In 1803, President Jefferson wanted to find out if the Missouri or Columbia Rivers made for easy traveling (and potential trading) routes to the Pacific Ocean. An expedition was planned not only to find out about the routes, but to learn more about the land, weather, plants, animals and even the native people groups encountered along the way.
Captains Meriwether Lewis and William Clark were selected to lead a group of about 45 explorers – both military men and boatmen – who began the expedition on May 14, 1804. Despite many difficulties, for the next two years and four months, the explorers made tremendous discoveries about the previously uncharted land west, as well as opening the doors to others for exploration, trading and eventual settlements. Their story is amazing and inspiring!
Both Meriwether Lewis and William Clark had birthdays in August. To celebrate, we enjoyed a fun to-scale mapping activity during a recent nature walk.
Find an area in nature where you can walk around pretty freely. Farms, parks, cemeteries and orchards are good choices. Because the day was SO incredibly hot, we just stayed in our yard.
Visually set an area that you plan to map. Make it simple. There is no need to be exact. I told my children, “We’re going to map the area from the fence to the shed to the apple tree to the fence.” That gave them a general area to map – or “boundaries” per say.
Decide how many feet of your area will represent one grid on the graph paper. We chose to say every ten feet equaled one grid on our paper.
Start in a corner of your area and measure out a plot of land. In our case, we roughly measured a 10×10 foot square.
Notice what’s in the square plot and draw it on your graph paper. We chose not to be overly precise and simply drew only major landmarks.
Continue measuring out adjoining plots of land and recording their landmarks until the entire plot has been mapped.
To-scale maps can be as general or precise as you wish. After the maps were drawn in pencil, we took a few minutes to use colored pencils to give them more detail.
The activity was meant for my older children, but even the 5yo got in on the action. (And drew a pretty good map in the end.)
Knowledge Box Central has partnered with me through iHN to offer a lapbook ebook giveaway! Since the Lewis and Clark Expedition paved the way for the future development of the United States, I thought it would be fitting to giveaway one ebook of their US Government Lapbook (you get to choose your level.) We did this lapbook a few years ago and learned SO much! You’ll love it!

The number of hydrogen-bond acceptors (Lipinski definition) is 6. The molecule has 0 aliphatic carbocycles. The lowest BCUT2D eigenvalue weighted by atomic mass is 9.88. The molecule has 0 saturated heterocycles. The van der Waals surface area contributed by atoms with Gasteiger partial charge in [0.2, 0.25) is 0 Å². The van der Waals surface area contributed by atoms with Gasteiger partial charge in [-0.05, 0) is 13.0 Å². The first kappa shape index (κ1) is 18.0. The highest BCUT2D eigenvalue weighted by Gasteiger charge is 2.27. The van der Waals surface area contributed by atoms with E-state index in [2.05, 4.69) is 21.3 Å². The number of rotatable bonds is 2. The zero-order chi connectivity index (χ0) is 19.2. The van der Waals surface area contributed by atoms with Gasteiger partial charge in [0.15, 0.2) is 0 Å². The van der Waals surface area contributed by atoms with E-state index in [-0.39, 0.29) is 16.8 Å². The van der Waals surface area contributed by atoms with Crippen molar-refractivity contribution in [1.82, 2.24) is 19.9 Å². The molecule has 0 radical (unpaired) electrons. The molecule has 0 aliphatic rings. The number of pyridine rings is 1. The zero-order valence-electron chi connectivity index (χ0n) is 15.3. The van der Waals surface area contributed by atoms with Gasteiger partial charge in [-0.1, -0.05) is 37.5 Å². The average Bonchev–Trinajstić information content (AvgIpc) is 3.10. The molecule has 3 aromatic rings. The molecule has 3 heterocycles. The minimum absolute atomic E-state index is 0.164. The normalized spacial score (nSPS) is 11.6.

During my workshops about creative homeschooling and living math, I often talk about incorporating games into the school schedule. The question that always follows is, “Which games are your top picks for each subject?” So, for the record, I’m posting some of my favorites for various subjects. Since this is the Christmas gift season, some of these games might be good choices for secretly educational gifts!
You’re gonna think I’ve gone widget crazy!!!! However, this was the simplest and easiest way to put together a post with photos rather than just writing a long and boring list.
I would love to hear about some of your favorite games! We’re always up for something new!
One of the end-of-the-year writing projects I gave the kids was to research any country of interest around the world and create a report and presentation.
Mahayla chose Uganda since her Sunday school class sponsors a child from Uganda through Holt International. The project became very personal and worthwhile for her as she learned more about the area where her little friend, Ruth, lives.
Caleb chose South Africa since we recently learned about Apartheid and Nelson Mandela during our 20th century history studies. The project helped him distinguish between a current day country and how it is alike and different from the United States.
I only gave a few parameters for the reports/projects:
The report needed to include nice-sized paragraphs, correct grammar/punctuation/spelling, and be more than simple facts. In other words, I wanted them to infuse a little opinion into the information, too.
They had to include at least the following topics, but could include others if desired: where in the world (maps), a brief history, current day culture such as food, clothing, homes, etc., things that are native to the country such as animals and crops, how Christianity is accepted and what other religions are popular, and if any famous missionaries ever worked there.
The project board needed to be colorful and visually pleasing, as well as providing the audience something to look at as the presentation was made.
I continue to be amazed at how much ownership my children take in their learning when preparing for a project!
Would you like to know more about project-based learning? Check out these posts!
We took some time to learn about famous national landmarks during the unit, too. For a final project, I gave the kids a list of several landmarks from which they had to choose eight to research. They created informational postcards to highlight what they learned. You can see the front of each postcard shows a picture and the name of the landmark. On the back, they had to write a paragraph of interesting information for each. It was a simple project, but a nice way to ease into the new year.
We did it! Well, I guess you could say we (the four of us) AND two sets of grandparents did it!! Yes, it took eight people in all to finish this puzzle.
Now that we know the tricks to the puzzle, it will probably be easier the next time around.
It’s a wonderful puzzle for learning all the countries of the world and I would highly recommend it. Just be sure to place it on a table you won’t need for awhile (unless you have eight people available to work on it at one time!)
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